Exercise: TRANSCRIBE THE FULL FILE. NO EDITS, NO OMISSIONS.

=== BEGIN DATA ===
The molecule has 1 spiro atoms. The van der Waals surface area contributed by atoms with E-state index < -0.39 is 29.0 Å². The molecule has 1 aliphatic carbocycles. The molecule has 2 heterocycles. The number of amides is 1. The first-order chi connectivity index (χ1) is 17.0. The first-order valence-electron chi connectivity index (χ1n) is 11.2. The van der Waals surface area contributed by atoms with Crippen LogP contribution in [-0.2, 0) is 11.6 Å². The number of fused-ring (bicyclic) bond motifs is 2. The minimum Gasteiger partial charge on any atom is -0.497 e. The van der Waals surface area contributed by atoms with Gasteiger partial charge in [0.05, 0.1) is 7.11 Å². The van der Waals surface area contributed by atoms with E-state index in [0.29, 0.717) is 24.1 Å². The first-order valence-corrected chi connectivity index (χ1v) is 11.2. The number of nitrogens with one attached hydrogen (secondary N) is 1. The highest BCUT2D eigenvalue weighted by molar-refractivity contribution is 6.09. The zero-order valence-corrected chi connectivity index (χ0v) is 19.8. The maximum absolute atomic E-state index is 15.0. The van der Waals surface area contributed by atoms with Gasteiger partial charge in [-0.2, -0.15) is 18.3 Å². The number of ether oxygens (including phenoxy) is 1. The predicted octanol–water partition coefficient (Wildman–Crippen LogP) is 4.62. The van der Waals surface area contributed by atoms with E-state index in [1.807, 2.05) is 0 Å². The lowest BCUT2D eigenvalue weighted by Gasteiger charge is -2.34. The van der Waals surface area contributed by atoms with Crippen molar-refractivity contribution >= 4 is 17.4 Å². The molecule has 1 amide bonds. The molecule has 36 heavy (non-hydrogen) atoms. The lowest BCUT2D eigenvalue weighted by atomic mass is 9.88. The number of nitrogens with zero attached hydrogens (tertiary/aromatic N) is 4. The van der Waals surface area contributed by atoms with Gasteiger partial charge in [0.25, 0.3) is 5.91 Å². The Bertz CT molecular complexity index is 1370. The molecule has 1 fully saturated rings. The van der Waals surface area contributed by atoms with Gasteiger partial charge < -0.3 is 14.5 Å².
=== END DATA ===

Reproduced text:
The molecule has 1 spiro atoms. The van der Waals surface area contributed by atoms with E-state index < -0.39 is 29.0 Å². The molecule has 1 aliphatic carbocycles. The molecule has 2 heterocycles. The number of amides is 1. The first-order chi connectivity index (χ1) is 17.0. The first-order valence-electron chi connectivity index (χ1n) is 11.2. The van der Waals surface area contributed by atoms with Crippen LogP contribution in [-0.2, 0) is 11.6 Å². The number of fused-ring (bicyclic) bond motifs is 2. The minimum Gasteiger partial charge on any atom is -0.497 e. The van der Waals surface area contributed by atoms with Gasteiger partial charge in [0.05, 0.1) is 7.11 Å². The van der Waals surface area contributed by atoms with E-state index in [0.29, 0.717) is 24.1 Å². The first-order valence-corrected chi connectivity index (χ1v) is 11.2. The number of nitrogens with one attached hydrogen (secondary N) is 1. The highest BCUT2D eigenvalue weighted by molar-refractivity contribution is 6.09. The zero-order valence-corrected chi connectivity index (χ0v) is 19.8. The maximum absolute atomic E-state index is 15.0. The van der Waals surface area contributed by atoms with Gasteiger partial charge in [-0.2, -0.15) is 18.3 Å². The number of ether oxygens (including phenoxy) is 1. The predicted octanol–water partition coefficient (Wildman–Crippen LogP) is 4.62. The van der Waals surface area contributed by atoms with E-state index in [1.807, 2.05) is 0 Å². The lowest BCUT2D eigenvalue weighted by Gasteiger charge is -2.34. The van der Waals surface area contributed by atoms with Crippen molar-refractivity contribution >= 4 is 17.4 Å². The molecule has 1 amide bonds. The molecule has 36 heavy (non-hydrogen) atoms. The lowest BCUT2D eigenvalue weighted by atomic mass is 9.88. The number of nitrogens with zero attached hydrogens (tertiary/aromatic N) is 4. The van der Waals surface area contributed by atoms with Gasteiger partial charge in [0.25, 0.3) is 5.91 Å². The Bertz CT molecular complexity index is 1370. The molecule has 1 fully saturated rings. The van der Waals surface area contributed by atoms with Gasteiger partial charge < -0.3 is 14.5 Å².